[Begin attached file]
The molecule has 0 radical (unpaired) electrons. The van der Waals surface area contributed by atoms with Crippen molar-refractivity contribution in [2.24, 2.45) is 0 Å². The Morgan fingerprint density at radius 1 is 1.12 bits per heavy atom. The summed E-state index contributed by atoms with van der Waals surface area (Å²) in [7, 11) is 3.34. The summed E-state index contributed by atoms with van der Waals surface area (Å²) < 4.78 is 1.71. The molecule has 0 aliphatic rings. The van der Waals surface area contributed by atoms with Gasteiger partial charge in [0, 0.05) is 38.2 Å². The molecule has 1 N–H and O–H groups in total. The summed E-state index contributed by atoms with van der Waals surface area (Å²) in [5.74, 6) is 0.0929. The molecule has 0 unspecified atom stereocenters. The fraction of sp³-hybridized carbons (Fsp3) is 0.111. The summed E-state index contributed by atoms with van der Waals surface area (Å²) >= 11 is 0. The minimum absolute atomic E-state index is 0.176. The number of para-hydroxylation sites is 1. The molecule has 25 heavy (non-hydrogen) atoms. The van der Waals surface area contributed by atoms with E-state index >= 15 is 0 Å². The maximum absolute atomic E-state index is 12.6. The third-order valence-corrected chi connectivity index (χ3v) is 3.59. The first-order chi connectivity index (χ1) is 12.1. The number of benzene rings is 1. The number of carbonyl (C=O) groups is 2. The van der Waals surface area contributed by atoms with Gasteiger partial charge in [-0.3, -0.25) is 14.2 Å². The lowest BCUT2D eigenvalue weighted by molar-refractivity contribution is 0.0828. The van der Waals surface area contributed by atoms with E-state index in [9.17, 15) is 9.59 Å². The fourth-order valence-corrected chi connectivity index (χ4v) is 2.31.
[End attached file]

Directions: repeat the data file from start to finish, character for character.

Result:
The molecule has 0 radical (unpaired) electrons. The van der Waals surface area contributed by atoms with Crippen molar-refractivity contribution in [2.24, 2.45) is 0 Å². The Morgan fingerprint density at radius 1 is 1.12 bits per heavy atom. The summed E-state index contributed by atoms with van der Waals surface area (Å²) in [7, 11) is 3.34. The summed E-state index contributed by atoms with van der Waals surface area (Å²) < 4.78 is 1.71. The molecule has 0 aliphatic rings. The van der Waals surface area contributed by atoms with Gasteiger partial charge in [0, 0.05) is 38.2 Å². The molecule has 1 N–H and O–H groups in total. The summed E-state index contributed by atoms with van der Waals surface area (Å²) in [5.74, 6) is 0.0929. The molecule has 0 unspecified atom stereocenters. The fraction of sp³-hybridized carbons (Fsp3) is 0.111. The summed E-state index contributed by atoms with van der Waals surface area (Å²) >= 11 is 0. The minimum absolute atomic E-state index is 0.176. The number of para-hydroxylation sites is 1. The molecule has 25 heavy (non-hydrogen) atoms. The van der Waals surface area contributed by atoms with E-state index >= 15 is 0 Å². The maximum absolute atomic E-state index is 12.6. The third-order valence-corrected chi connectivity index (χ3v) is 3.59. The first-order chi connectivity index (χ1) is 12.1. The number of benzene rings is 1. The number of carbonyl (C=O) groups is 2. The van der Waals surface area contributed by atoms with Gasteiger partial charge in [-0.3, -0.25) is 14.2 Å². The lowest BCUT2D eigenvalue weighted by molar-refractivity contribution is 0.0828. The van der Waals surface area contributed by atoms with E-state index in [9.17, 15) is 9.59 Å². The fourth-order valence-corrected chi connectivity index (χ4v) is 2.31.